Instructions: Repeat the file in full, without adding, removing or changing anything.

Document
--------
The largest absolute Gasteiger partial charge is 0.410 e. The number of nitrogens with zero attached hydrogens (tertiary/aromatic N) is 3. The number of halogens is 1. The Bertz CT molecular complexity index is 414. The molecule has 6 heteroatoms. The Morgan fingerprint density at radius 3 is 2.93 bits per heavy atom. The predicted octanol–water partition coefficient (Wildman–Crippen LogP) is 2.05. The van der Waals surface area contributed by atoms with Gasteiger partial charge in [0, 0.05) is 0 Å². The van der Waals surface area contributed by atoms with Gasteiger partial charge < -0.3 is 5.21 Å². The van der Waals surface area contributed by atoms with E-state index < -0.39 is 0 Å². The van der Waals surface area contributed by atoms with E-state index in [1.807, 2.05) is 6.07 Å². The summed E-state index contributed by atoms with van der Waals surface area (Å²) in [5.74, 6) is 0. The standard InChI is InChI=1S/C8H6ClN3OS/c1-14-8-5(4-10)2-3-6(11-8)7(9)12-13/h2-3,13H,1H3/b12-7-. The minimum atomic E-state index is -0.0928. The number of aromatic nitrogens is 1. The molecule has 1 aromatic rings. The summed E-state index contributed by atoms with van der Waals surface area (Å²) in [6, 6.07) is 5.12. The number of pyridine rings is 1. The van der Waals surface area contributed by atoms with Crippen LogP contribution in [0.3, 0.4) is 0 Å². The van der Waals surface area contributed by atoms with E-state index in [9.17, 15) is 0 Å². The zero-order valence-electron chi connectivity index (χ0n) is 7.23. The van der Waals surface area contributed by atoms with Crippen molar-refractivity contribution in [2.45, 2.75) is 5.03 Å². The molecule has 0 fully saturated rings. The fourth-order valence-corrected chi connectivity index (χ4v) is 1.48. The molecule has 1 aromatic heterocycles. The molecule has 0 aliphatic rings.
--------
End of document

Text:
The largest absolute Gasteiger partial charge is 0.410 e. The number of nitrogens with zero attached hydrogens (tertiary/aromatic N) is 3. The number of halogens is 1. The Bertz CT molecular complexity index is 414. The molecule has 6 heteroatoms. The Morgan fingerprint density at radius 3 is 2.93 bits per heavy atom. The predicted octanol–water partition coefficient (Wildman–Crippen LogP) is 2.05. The van der Waals surface area contributed by atoms with Gasteiger partial charge in [0, 0.05) is 0 Å². The van der Waals surface area contributed by atoms with Gasteiger partial charge < -0.3 is 5.21 Å². The van der Waals surface area contributed by atoms with E-state index < -0.39 is 0 Å². The van der Waals surface area contributed by atoms with E-state index in [1.807, 2.05) is 6.07 Å². The summed E-state index contributed by atoms with van der Waals surface area (Å²) in [5.74, 6) is 0. The standard InChI is InChI=1S/C8H6ClN3OS/c1-14-8-5(4-10)2-3-6(11-8)7(9)12-13/h2-3,13H,1H3/b12-7-. The minimum atomic E-state index is -0.0928. The number of aromatic nitrogens is 1. The molecule has 1 aromatic rings. The summed E-state index contributed by atoms with van der Waals surface area (Å²) in [6, 6.07) is 5.12. The number of pyridine rings is 1. The van der Waals surface area contributed by atoms with Crippen LogP contribution in [0.3, 0.4) is 0 Å². The van der Waals surface area contributed by atoms with E-state index in [9.17, 15) is 0 Å². The zero-order valence-electron chi connectivity index (χ0n) is 7.23. The van der Waals surface area contributed by atoms with Crippen molar-refractivity contribution in [2.45, 2.75) is 5.03 Å². The molecule has 0 fully saturated rings. The fourth-order valence-corrected chi connectivity index (χ4v) is 1.48. The molecule has 1 aromatic heterocycles. The molecule has 0 aliphatic rings.